The International Investment Bank (IIB), the Moscow-based multilateral development bank, together with Slovakia will advise Mongolia on how to fight money laundering and the financing of terrorism, it was announced at an IIB council meeting in Bratislava on December 6.
Mongolia, a shareholder of the IIB, needs to improve regulation of its financial system as part of the requirements of its ongoing $5.5bn assistance programme led by the International Monetary Fund (IMF).
European Union finance ministers also put Mongolia on a blacklist earlier this week as a “non-co-operative tax jurisdiction” for failing to help fight international tax evasion. The EU said the countries including Mongolia failed to meet international standards and had not given sufficient commitments that they would change their ways.
Under the memorandum of understanding for the project – which was signed by the IIB and the Mongolian Financial Regulatory Commission (FRC) on December 6 – the existing Mongolian legal and regulatory framework will be reviewed in respect of the recommendations the country has received for combatting money laundering and the financing of terrorism, and then suggestions for improvements will be made to the Mongolian government for implementation. The project also aims to help raise awareness of the anti-money laundering and counter-terrorism financing issues among the general public and financial sector in Mongolia.
“This will raise the investment outlook on the Mongolian economy, securing stability and safety in the national economy, as well as strengthening its integration into the global financial infrastructure,” the IIB said in a press release.
Davaasuren Sodnomdarjaa, FRC chairman, told bne IntelliNews in an interview that around 60% of the international Financial Action Task Force’s guidelines for combatting money laundering and financing of terrorism fell under her regulator’s remit. The FRC regulates Mongolian financial markets apart from the commercial banking sector.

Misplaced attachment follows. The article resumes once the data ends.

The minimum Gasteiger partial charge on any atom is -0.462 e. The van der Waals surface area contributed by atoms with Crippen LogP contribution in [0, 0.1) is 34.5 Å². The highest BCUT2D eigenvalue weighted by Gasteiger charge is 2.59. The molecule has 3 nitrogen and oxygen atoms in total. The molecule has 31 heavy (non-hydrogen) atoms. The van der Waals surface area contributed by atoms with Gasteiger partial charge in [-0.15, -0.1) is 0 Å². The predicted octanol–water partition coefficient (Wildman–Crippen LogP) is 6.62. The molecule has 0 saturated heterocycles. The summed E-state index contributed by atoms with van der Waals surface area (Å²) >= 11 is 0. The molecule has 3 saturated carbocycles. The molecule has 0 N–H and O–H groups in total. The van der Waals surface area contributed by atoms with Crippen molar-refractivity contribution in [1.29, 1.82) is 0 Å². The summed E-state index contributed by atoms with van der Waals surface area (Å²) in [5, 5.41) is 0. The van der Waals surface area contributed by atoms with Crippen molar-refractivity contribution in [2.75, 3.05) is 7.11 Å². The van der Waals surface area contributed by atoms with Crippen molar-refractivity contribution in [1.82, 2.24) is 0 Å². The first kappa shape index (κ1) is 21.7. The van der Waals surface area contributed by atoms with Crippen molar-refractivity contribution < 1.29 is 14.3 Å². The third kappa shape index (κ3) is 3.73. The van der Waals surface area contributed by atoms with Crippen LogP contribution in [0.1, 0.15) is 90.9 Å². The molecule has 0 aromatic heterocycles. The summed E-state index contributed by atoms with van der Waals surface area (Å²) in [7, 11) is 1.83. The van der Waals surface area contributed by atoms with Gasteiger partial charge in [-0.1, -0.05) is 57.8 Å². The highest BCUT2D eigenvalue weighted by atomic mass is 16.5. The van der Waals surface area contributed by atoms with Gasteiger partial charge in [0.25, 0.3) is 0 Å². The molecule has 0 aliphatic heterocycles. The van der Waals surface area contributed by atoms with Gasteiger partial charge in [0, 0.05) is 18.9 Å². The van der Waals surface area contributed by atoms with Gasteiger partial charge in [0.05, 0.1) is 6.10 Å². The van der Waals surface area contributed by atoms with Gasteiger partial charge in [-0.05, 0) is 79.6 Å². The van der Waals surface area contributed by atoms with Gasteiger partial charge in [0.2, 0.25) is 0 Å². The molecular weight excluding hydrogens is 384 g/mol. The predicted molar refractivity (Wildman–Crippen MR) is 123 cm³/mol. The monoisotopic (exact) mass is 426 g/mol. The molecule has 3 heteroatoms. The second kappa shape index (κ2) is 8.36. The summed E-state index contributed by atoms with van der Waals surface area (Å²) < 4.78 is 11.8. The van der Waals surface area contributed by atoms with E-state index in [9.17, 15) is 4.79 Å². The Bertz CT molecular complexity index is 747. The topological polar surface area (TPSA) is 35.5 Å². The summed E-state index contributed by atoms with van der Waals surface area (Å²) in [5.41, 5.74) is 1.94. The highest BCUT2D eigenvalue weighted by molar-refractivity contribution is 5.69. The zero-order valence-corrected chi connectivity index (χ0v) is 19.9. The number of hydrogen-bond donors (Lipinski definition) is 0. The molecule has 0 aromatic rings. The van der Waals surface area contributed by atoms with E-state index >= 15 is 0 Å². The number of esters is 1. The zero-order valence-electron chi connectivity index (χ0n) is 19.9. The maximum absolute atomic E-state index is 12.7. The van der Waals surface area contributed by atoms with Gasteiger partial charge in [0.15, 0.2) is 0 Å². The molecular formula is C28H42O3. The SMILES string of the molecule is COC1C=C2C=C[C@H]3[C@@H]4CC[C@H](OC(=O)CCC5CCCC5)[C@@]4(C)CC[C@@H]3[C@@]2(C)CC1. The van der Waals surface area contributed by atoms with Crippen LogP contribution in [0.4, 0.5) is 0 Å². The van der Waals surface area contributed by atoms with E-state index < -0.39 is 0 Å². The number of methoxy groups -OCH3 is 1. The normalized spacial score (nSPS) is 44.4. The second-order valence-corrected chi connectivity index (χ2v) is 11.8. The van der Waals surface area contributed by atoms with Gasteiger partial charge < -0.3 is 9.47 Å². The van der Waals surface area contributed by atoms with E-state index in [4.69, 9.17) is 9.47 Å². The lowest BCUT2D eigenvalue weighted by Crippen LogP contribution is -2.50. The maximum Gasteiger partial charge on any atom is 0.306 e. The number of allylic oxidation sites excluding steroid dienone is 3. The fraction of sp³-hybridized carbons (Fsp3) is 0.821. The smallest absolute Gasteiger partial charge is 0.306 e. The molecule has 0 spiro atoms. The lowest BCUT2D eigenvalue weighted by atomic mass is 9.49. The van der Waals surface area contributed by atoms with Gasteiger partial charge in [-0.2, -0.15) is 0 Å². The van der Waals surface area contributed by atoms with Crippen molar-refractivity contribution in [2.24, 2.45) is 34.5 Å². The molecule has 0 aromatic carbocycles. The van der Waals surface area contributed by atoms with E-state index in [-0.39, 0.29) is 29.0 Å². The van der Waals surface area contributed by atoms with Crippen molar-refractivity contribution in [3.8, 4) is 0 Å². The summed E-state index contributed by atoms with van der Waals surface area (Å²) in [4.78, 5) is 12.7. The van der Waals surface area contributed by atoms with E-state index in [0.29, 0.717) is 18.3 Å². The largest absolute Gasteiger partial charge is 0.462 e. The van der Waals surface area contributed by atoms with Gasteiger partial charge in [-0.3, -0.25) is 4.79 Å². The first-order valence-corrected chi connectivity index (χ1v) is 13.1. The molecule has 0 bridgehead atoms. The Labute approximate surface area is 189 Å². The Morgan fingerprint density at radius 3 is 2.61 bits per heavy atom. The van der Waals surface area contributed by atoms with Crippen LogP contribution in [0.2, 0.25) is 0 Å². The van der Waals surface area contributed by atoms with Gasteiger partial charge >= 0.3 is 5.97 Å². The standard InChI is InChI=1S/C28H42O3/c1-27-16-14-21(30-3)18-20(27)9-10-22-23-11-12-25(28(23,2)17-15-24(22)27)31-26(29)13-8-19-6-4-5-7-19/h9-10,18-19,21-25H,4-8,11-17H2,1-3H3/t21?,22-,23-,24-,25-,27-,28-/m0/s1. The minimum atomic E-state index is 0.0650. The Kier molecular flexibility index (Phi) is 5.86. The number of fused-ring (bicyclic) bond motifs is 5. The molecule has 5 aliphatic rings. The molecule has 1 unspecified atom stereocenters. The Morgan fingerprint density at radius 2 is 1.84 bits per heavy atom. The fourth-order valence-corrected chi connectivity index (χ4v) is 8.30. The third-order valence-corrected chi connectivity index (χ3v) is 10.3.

“Existing legislation on anti-money laundering and combatting the financing of terrorism is not that sophisticated,” she admitted. “We need to improve it.”
She said Mongolia “wanted to be more open and co-operative with the EU”. Mongolia’s inclusion on the EU blacklist “was not pleasant news for us”, she said. “We are ready to find out why we are on this list”.
A technical assistance fund established by the IIB and Slovakia, an IIB member, will finance the anti-money laundering consultancy work, which will be carried out by E&Y Slovakia.
This is a pilot project for the IIB’s technical assistance fund, which is designed to provide advisory and technical assistance to the developing countries that are members of the bank, namely Mongolia, Cuba and Vietnam. Slovakia has provided $1mn for the fund, the IIB $250,000. Jozef Kollar, IIB deputy chairman, says it is already preparing similar projects in the other two countries.
The consultancy work is part of a drive by the IIB to spread its wings as a multinational development bank, set out in its Bucharest Strategy this June.
In an interview with bne IntelliNews, Kollar said the IIB, which has restructured itself to become a standard multinational development bank over the past five years, was now in a position to move from being a receiver to a provider of advice.
“We are ready to provide advice and consultancy services in good bankable projects,” he said. “We have accumulated enough knowledge and best practice to give added value.”